Do Edibles Show Up in Drug Tests

The quick answer here is yes, they absolutely do. If anything, consuming THC will make it more likely to show up on a drug test than simply smoking it. Consuming edibles takes longer for our bodies to process the THC, leading to it staying in our system for a more extended period. Edibles show up on drug tests just like every other substance because it contains the primary psychoactive ingredient found in cannabis, THC. In fact, with dispensaries nationwide now scientifically manufacturing products for medicinal and recreational uses, an edible is likely to contain even more THC than your typical smoking variety.

In addition to causing positive drug tests, this alternative method also comes with plenty of risks. Edibles increase the risk of cannabis-induced psychosis, and some users experience extreme anxiety or vomiting after eating them. More concerning still, large doses of THC — no matter how it gets ingested — can cause cardiac events in adults. Despite its legality in many places, those interested in trying edibles should think twice and be careful before they partake.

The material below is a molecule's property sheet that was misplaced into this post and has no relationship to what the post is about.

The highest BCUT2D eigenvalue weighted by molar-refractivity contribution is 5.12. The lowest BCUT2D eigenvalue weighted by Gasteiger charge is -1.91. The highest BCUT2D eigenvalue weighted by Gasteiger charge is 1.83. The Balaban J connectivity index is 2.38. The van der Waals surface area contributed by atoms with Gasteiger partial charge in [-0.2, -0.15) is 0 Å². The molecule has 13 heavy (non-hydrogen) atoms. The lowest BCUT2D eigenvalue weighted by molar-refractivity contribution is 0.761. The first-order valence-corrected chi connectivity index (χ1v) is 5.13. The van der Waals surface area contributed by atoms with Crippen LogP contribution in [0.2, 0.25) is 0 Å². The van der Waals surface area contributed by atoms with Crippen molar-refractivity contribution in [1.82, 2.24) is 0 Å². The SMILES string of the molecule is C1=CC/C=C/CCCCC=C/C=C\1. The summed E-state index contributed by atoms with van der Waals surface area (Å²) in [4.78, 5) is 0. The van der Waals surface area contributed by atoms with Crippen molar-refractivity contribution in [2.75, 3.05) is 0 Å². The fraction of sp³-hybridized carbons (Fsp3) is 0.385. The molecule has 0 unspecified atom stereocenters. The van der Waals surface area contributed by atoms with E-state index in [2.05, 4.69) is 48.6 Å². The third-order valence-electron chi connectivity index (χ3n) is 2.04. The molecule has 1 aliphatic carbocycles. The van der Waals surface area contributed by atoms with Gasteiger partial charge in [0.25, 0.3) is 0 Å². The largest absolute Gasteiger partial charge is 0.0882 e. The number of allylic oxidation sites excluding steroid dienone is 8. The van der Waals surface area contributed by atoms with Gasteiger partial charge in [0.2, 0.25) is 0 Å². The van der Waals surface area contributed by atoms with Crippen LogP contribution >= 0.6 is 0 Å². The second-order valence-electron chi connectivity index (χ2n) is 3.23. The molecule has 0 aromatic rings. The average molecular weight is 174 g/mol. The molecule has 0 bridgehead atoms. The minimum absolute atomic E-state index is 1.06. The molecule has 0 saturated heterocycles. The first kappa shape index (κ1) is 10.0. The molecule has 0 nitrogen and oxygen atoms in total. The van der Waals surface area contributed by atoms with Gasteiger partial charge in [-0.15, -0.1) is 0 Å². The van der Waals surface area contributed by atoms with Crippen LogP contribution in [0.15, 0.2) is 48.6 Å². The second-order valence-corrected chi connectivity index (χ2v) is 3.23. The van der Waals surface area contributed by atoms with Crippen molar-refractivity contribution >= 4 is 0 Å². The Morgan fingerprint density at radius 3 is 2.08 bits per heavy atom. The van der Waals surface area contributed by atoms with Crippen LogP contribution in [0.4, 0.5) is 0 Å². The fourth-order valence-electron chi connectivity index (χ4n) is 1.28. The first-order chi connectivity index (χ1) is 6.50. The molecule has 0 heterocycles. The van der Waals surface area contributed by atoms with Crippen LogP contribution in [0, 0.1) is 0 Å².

Thankfully, there are some exceptions to edibles, namely varieties that only include CBD. New hemp-derived CBD edibles contain cannabis but without its signature psychoactive THC ingredient, which is what drug tests check for. CBD has made headlines in the past few years for its medical benefits with anxiety, epilepsy, and insomnia. Although CBD typically won’t cause you to fail your drug test, you must make sure the CBD edibles you’ve purchased do not contain any THC. It is also important to note that occasionally those who are consuming hemp-only CBD products fail drug tests anyways, but these situations are rare.


How Long Do Edibles Stay in Your System?

When it comes to edibles, the effects last longer. It also stays in your system longer depending on factors, including your metabolism and how often you consume edibles. The reason for this is that THC is stored in fat cells long after its effects wear off. This gives cannabis the longest detection time of all tested substances. (Fun fact: because women have higher fat storage than men, THC takes longer to pass through their system.)